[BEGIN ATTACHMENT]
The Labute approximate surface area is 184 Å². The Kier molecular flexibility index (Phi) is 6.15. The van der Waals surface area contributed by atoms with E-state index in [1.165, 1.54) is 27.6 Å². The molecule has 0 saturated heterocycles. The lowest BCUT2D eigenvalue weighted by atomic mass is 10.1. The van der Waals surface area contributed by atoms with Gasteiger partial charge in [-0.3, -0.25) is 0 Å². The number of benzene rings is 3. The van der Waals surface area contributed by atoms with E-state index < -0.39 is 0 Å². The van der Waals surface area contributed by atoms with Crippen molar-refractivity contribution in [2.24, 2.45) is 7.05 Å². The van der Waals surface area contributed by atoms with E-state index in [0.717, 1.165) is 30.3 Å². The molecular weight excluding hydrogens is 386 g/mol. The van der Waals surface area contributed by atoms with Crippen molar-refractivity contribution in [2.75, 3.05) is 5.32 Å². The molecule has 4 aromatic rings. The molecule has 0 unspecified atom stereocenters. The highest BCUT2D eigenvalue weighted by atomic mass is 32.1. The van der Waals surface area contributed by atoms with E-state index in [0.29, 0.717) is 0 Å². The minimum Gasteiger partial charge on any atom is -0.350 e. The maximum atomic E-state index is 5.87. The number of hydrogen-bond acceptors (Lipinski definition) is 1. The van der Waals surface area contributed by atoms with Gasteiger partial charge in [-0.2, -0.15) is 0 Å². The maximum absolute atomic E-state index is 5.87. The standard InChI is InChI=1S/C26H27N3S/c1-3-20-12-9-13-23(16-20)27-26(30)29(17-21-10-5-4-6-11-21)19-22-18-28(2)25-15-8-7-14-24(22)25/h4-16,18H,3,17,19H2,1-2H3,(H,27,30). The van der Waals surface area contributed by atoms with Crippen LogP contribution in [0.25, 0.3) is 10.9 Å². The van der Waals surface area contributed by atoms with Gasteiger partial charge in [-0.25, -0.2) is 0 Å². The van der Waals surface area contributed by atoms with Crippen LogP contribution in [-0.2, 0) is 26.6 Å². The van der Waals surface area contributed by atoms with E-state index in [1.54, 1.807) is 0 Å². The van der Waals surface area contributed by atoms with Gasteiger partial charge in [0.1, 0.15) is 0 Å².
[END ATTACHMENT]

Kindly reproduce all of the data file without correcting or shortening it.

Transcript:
The Labute approximate surface area is 184 Å². The Kier molecular flexibility index (Phi) is 6.15. The van der Waals surface area contributed by atoms with E-state index in [1.165, 1.54) is 27.6 Å². The molecule has 0 saturated heterocycles. The lowest BCUT2D eigenvalue weighted by atomic mass is 10.1. The van der Waals surface area contributed by atoms with Gasteiger partial charge in [-0.3, -0.25) is 0 Å². The number of benzene rings is 3. The van der Waals surface area contributed by atoms with E-state index < -0.39 is 0 Å². The van der Waals surface area contributed by atoms with Crippen molar-refractivity contribution in [2.24, 2.45) is 7.05 Å². The van der Waals surface area contributed by atoms with E-state index in [0.717, 1.165) is 30.3 Å². The molecular weight excluding hydrogens is 386 g/mol. The van der Waals surface area contributed by atoms with Crippen molar-refractivity contribution in [2.75, 3.05) is 5.32 Å². The molecule has 4 aromatic rings. The molecule has 0 unspecified atom stereocenters. The highest BCUT2D eigenvalue weighted by atomic mass is 32.1. The van der Waals surface area contributed by atoms with E-state index in [0.29, 0.717) is 0 Å². The minimum Gasteiger partial charge on any atom is -0.350 e. The maximum atomic E-state index is 5.87. The number of hydrogen-bond acceptors (Lipinski definition) is 1. The van der Waals surface area contributed by atoms with Gasteiger partial charge in [-0.2, -0.15) is 0 Å². The maximum absolute atomic E-state index is 5.87. The standard InChI is InChI=1S/C26H27N3S/c1-3-20-12-9-13-23(16-20)27-26(30)29(17-21-10-5-4-6-11-21)19-22-18-28(2)25-15-8-7-14-24(22)25/h4-16,18H,3,17,19H2,1-2H3,(H,27,30). The van der Waals surface area contributed by atoms with Crippen LogP contribution in [0.25, 0.3) is 10.9 Å². The van der Waals surface area contributed by atoms with Gasteiger partial charge in [-0.25, -0.2) is 0 Å². The van der Waals surface area contributed by atoms with Crippen LogP contribution in [-0.2, 0) is 26.6 Å². The van der Waals surface area contributed by atoms with E-state index in [1.54, 1.807) is 0 Å². The van der Waals surface area contributed by atoms with Gasteiger partial charge in [0.1, 0.15) is 0 Å².